ROV Mike Underwater Robot

We did not stop our experimentation there! Many types of communication protocols, power architectures on Mike, and we can claim that the team acquired humongous exposure to underwater robotics during the developmental phase of Mike. After all the hard work, we ventured into still waters up to a depth of 100 meters and achieved a tether length of about 300 meters.

ROV Mike Underwater Robots

The next ROV to be manufactured was Beluga, it was an entirely different ball game. We raised the bar and wanted beluga to be a tough and powerful machine that can be put to work in open water and near offshore conditions to battle ocean currents. The weight, size, and power requirement went up by three folds; it weighs around 50kgs and a payload capacity of 15kg, and guzzles power like a 4-ton air conditioning unit.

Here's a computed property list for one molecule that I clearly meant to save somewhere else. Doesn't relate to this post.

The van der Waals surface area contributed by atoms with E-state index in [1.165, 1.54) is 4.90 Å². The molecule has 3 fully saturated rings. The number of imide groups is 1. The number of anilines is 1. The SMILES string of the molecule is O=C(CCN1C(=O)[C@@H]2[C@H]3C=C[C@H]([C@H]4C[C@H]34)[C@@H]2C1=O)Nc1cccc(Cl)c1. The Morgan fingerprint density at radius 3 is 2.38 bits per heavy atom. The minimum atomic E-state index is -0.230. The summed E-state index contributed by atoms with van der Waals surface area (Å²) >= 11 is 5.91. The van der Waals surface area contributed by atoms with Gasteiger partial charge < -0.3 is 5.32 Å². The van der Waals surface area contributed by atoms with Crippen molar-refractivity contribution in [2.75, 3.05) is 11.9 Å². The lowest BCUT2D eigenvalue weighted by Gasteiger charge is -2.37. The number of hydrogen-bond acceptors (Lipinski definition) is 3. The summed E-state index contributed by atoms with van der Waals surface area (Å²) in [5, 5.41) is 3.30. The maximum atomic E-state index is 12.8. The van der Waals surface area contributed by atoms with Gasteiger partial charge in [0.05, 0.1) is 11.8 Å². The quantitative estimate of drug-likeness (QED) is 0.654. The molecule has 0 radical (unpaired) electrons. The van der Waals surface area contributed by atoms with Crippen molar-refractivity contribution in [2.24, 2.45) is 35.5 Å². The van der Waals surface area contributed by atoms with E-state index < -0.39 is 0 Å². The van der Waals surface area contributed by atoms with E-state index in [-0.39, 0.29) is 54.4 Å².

ROV Beluga Underwater Robot

At Planys, a thought prevails that ROVs are not limited to specific tasks that are presently being carried out, rather it has vast potential and can perform contrasting tasks, hence we make sure that all ROVs are customizable and can accommodate diversified payload clusters.

Q. How was the experience of sending the marine robot, Mike underwater and carrying out 700 hours of operation?